The Valley of Rocks

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9 thoughts on “The Story of Lorna Doone – just a myth?

  1. One of those books we all read as a child. Not as popular for me as Wuthering Heights, I much preferred Heathcliffe. So memorable that those book stay in your heart forever, Thanks for the memory
    Janice
    and the lovely pictures too……….

    • You’re right, Janice, some books we never forget the pleasure of reading for the first time. With Lorna Doone, I ended up on Exmoor just a couple of miles from the Doone Valley – completely by chance – at the age of 16 and have been returning several times a year ever since. The more I get to know the area the more I love it and, of course, have developed many good friendships down there over the years.

  2. Pingback: 2014 in Review: July – December | Life in the English Cotswolds

  3. I was interested to read your account local connections to real people in “Lorna Doone.
    In fact my gt gt grandmother, Ann Ridd of Bratton Fleming, b 1821, had a brother called John Ridd, and in my family it was always said that he was the original person upon whom Blackmore based his character, ‘Jan’ Ridd. He was born in 1826 and was the son of a farmer at Bratton Fleming, also called John Ridd, b 1781. John Ridd and Blackmore were supposedly friends at school, though I have never verified whether John Ridd went to Blundells – which was not far from where they lived – but the family were Methodists and Blundells was founded by Samuel Wesley, so it may have been. My gt gt grandfather , John Gould Hayman, who married Ann Ridd, kept many newspaper cuttings about the Doone valley and the later C19th tourism associated with the novel, and my grandmother, who was Ann Ridd’s granddughter, always believed that her great uncle John was the original for the novel.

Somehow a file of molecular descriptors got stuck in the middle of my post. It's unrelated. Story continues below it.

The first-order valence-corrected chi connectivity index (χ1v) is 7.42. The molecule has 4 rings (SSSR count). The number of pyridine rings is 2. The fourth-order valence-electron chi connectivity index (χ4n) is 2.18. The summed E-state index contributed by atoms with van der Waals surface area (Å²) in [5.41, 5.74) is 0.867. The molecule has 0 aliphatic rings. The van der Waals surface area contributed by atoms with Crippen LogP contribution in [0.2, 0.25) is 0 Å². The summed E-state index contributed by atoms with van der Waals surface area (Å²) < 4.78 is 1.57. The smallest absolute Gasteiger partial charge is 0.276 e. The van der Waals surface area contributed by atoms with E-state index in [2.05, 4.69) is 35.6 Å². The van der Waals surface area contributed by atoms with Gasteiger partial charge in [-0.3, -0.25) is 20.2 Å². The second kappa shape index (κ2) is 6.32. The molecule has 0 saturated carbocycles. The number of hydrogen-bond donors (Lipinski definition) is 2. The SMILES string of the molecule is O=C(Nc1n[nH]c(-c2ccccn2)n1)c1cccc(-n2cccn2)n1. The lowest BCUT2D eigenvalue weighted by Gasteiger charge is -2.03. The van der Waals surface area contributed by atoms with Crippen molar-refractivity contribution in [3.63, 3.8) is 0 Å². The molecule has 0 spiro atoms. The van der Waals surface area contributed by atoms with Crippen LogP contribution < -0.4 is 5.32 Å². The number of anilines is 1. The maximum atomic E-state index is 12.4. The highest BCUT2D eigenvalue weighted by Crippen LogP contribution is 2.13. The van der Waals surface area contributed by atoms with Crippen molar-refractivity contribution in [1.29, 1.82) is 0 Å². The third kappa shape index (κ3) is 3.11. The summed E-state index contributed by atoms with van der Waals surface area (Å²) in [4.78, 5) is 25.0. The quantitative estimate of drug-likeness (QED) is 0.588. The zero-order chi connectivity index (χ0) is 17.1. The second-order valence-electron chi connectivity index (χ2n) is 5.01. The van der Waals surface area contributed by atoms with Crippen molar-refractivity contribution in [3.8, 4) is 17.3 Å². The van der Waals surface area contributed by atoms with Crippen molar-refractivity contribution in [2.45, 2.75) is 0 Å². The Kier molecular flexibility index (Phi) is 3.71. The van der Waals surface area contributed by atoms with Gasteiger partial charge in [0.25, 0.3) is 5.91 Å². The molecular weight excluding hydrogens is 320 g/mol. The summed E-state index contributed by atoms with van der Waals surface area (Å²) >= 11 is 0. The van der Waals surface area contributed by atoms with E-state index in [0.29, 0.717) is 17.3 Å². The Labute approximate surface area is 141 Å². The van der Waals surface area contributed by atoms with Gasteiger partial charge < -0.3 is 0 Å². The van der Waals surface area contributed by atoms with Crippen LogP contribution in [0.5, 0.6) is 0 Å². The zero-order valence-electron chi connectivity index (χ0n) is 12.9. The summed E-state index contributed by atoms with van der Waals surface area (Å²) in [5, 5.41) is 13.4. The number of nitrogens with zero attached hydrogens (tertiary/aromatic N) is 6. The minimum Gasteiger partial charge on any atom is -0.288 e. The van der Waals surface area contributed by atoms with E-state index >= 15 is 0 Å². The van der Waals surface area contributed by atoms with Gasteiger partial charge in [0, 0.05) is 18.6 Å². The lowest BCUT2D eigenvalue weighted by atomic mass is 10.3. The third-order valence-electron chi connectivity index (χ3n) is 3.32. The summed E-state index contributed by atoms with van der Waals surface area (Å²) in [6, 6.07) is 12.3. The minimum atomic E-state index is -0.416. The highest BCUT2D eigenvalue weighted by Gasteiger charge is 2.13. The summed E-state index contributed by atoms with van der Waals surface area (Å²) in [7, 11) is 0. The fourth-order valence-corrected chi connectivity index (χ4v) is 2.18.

Best wishes, Lisa Vine

    • Thank you for your response, Lisa. How fascinating to have that connection – even if it is difficult to prove conclusively. One of the problems is that Ridd is such a local surname that there are rather a lot of them when it comes to genealogical research!

  4. hi i always had interest and heard through family rumor that my family goes back to john ridd. funny enough a family member only tonight spoke to me about it. mainly due to recently loosing my mum. my dad was frederick ridd. his mum a blackmore i believe. i started a family tree. and ridd is such a smith name within devon. i again been led tobelieve story is just story but with in old lost members of family and me a child i often heard there ment to be a link to this story as true. i will keep searching on though proving hard at present as my grand parents seem rather hard to trace through with definate accrucary at present

    • Thanks for getting in touch and sorry to hear about the loss of your mum. Always a hard thing. As I mentioned, the problem is that Blackmore muddled fact and fiction and used one of the most common surnames in that part of Devon to confuse things even more! You might get some assistance with the family history from one of the genealogy sites on Facebook. People always seem rather helpful on the ones I’ve looked at. Good luck and let us know what you find out.